Grace to you and peace from God our Heavenly Father and Christ Jesus our Lord, who sends the Holy Spirit upon us that we may be one. Amen.
Confession time: I’m not good with languages. My pronunciation is terrible, I have no ear for accents, and, worst of all, I don’t devote the time to studying them that proficiency demands. It’s a shame, too, because I’ve always actually really liked languages, especially the history of how they evolve and borrow from one another. Over the past twenty years, I’ve studied French in middle school, Spanish in high school, German in college, and Greek and Hebrew in seminary.
In fact, I took a full two years of German in college. When my parents were stationed there my senior year, I excitedly went to visit them in Heidelberg, and I was confident that my semesters of anguish would producing stunning results. First night in country, we went out to eat at a local restaurant; I placed my order in my most polished Deutsch:
Ich moechte einmal Radler und ein Jaegerschnitzel bitte.
Three chapters before today’s lection, the Lord calls to Abram, telling him to take his nephew and his wife and move across the barren desert to Canaan. God pledges, “I will make of you a great nation, and I will bless you, and make your name great….”
Shortly thereafter, Abram – having left Canaan for Egypt to avoid a famine and fearful for his own life – gives his wife Sarai to Pharaoh. Abram didn’t even make it a full chapter before he decided to sell someone out to save his own skin; he’s not exactly a stand-up guy. Nevertheless, Melchizedek, the priest-king of Salem, delivers God’s blessing to Abram. Today, as we read, the Lord again appears to Abram and promises that Abram and Sarai, who are aging rapidly, childless, and anxious about their legacy, will produce a family that outnumbers the stars in the heavens.
This blessing reassured, Abram and Sarai settle down, trust in the Lord, and live happily ever after.
Grace to you and peace from God our Heavenly Father and Christ Jesus our Risen Lord, through whom all things were made. Amen.
Saint Francis was born to into a wealthy merchant’s family in the Umbrian region of what is today Italy. In his youth, he was known for lavish spending, but after a very public falling out with his father, Francis renounced his family name and his inheritance for a life of poverty.
In 1209, Francis founded the Order of the Friars Minor, a group of wandering preachers known for their devotion to poverty and the poor that continues his ministry across the world today. This group of men and women became fools for Christ, living lives of radical reliance on the alms of stranger and deep trust that God would provide. And yeah, at times their actions seemed incredibly foolish. Not only did Francis give up a fortune, he was also known for his preaching – to people, to birds, to a wolf. That’s why we remember him by blessing animals – Francis taught about the interdependence of all creation.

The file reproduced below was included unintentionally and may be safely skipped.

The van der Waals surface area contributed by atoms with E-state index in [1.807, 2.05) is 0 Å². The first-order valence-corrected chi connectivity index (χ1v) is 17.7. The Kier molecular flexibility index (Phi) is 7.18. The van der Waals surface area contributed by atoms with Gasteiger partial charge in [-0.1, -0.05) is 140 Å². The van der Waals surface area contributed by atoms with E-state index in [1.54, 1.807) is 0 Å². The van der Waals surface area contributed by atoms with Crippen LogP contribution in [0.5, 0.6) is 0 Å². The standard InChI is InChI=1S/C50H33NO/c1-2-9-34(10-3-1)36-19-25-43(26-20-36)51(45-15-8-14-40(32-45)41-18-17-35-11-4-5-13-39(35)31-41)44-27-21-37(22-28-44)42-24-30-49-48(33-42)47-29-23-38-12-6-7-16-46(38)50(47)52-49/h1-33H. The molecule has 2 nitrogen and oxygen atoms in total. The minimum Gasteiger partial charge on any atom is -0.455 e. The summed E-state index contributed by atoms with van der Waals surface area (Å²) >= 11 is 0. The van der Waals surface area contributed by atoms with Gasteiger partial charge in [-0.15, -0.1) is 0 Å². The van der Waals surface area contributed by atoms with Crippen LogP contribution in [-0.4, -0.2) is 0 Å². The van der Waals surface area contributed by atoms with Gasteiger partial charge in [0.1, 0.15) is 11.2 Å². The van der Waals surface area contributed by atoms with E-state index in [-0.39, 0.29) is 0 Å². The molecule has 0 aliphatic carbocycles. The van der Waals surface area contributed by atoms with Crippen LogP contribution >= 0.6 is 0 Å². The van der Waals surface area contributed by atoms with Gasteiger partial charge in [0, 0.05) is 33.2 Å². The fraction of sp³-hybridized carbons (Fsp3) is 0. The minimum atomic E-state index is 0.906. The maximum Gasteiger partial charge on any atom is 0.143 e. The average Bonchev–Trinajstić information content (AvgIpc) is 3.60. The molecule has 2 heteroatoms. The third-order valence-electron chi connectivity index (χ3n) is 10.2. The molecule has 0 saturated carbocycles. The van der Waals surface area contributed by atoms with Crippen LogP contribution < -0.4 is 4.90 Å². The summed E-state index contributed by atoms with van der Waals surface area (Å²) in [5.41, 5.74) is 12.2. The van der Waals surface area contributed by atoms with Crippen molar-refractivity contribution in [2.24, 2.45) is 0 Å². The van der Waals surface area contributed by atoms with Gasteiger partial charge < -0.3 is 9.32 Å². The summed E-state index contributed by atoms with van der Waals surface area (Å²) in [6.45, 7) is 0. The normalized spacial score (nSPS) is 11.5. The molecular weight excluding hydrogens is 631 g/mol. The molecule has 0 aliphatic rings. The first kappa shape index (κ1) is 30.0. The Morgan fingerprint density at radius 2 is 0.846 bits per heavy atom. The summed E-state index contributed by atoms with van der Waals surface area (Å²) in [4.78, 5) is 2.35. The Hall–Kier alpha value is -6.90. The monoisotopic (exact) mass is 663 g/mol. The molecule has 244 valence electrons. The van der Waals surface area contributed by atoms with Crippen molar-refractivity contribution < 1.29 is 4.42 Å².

Texts: Genesis 17:1-7, 15-16; Romans 4:13-25;* St. Mark 8:31-38
Grace to you and peace from God our Heavenly Father and Christ Jesus our Lord, who brings us into the everlasting covenant. Amen.
Pretend for a moment that you get to enact your plan change the world.
Who do pick to put things in motion? Close your eyes for just a moment and try to envision this person: Is it a general? A queen of royal and ancient blood? Perhaps a superhero? What’s this person’s character like? Are they honest, intelligent, humble, a perfectionist?
Texts: Genesis 9:8-17, 1 Peter 3:18-22, St. Mark 1:9-15
Grace to you and peace from God our Father and Christ Jesus our Lord, who saves us in the waters of the deep. Amen.
Who has been to the Grand Canyon?
How about Niagara Falls?
Or maybe closer to home, who’s visited Tallullah Gorge?
What do these places have in common? They are geological wonders that show the awesome power of water. The Grand Canyon is, at its max, 18 miles wide, up to a mile deep, and over 200 miles long, all carved out by the Colorado River over the course millions of years – and still growing wider and deeper to this very day as the Colorado continues to eat away at solid rock.